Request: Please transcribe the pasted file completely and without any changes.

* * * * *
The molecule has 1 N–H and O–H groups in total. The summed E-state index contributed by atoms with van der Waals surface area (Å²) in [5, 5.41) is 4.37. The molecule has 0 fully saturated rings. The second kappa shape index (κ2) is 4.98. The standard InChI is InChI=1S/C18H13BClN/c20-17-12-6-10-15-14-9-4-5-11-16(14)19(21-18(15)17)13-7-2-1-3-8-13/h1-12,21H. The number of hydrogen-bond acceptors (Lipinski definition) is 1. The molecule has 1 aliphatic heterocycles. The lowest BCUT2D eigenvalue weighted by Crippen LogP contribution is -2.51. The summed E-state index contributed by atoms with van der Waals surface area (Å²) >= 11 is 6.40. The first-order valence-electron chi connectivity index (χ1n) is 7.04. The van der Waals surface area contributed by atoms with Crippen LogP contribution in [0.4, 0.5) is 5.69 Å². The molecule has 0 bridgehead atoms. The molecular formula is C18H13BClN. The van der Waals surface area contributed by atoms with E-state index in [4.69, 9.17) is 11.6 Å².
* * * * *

The molecule has 1 N–H and O–H groups in total. The summed E-state index contributed by atoms with van der Waals surface area (Å²) in [5, 5.41) is 4.37. The molecule has 0 fully saturated rings. The second kappa shape index (κ2) is 4.98. The standard InChI is InChI=1S/C18H13BClN/c20-17-12-6-10-15-14-9-4-5-11-16(14)19(21-18(15)17)13-7-2-1-3-8-13/h1-12,21H. The number of hydrogen-bond acceptors (Lipinski definition) is 1. The molecule has 1 aliphatic heterocycles. The lowest BCUT2D eigenvalue weighted by Crippen LogP contribution is -2.51. The summed E-state index contributed by atoms with van der Waals surface area (Å²) >= 11 is 6.40. The first-order valence-electron chi connectivity index (χ1n) is 7.04. The van der Waals surface area contributed by atoms with Crippen LogP contribution in [0.4, 0.5) is 5.69 Å². The molecule has 0 bridgehead atoms. The molecular formula is C18H13BClN. The van der Waals surface area contributed by atoms with E-state index in [4.69, 9.17) is 11.6 Å².